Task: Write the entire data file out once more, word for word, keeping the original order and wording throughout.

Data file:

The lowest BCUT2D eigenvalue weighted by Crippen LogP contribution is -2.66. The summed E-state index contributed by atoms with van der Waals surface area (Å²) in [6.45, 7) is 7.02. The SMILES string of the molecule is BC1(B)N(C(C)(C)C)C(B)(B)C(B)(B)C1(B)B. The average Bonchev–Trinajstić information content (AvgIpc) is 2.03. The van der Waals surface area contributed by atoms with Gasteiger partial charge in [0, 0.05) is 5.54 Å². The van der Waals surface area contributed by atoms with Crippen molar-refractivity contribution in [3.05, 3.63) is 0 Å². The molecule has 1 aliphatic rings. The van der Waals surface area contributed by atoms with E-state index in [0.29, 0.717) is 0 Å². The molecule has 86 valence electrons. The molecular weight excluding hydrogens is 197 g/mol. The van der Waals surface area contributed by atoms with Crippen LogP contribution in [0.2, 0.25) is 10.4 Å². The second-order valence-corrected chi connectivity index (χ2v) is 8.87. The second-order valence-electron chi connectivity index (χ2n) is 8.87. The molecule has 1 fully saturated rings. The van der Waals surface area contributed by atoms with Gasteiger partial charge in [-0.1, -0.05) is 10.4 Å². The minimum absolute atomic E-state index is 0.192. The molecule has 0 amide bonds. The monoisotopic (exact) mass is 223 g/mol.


The lowest BCUT2D eigenvalue weighted by Crippen LogP contribution is -2.66. The summed E-state index contributed by atoms with van der Waals surface area (Å²) in [6.45, 7) is 7.02. The SMILES string of the molecule is BC1(B)N(C(C)(C)C)C(B)(B)C(B)(B)C1(B)B. The average Bonchev–Trinajstić information content (AvgIpc) is 2.03. The van der Waals surface area contributed by atoms with Gasteiger partial charge in [0, 0.05) is 5.54 Å². The van der Waals surface area contributed by atoms with Crippen molar-refractivity contribution in [3.05, 3.63) is 0 Å². The molecule has 1 aliphatic rings. The van der Waals surface area contributed by atoms with E-state index in [0.29, 0.717) is 0 Å². The molecule has 86 valence electrons. The molecular weight excluding hydrogens is 197 g/mol. The van der Waals surface area contributed by atoms with Crippen LogP contribution in [0.2, 0.25) is 10.4 Å². The second-order valence-corrected chi connectivity index (χ2v) is 8.87. The second-order valence-electron chi connectivity index (χ2n) is 8.87. The molecule has 1 fully saturated rings. The van der Waals surface area contributed by atoms with Gasteiger partial charge in [-0.1, -0.05) is 10.4 Å². The minimum absolute atomic E-state index is 0.192. The molecule has 0 amide bonds. The monoisotopic (exact) mass is 223 g/mol.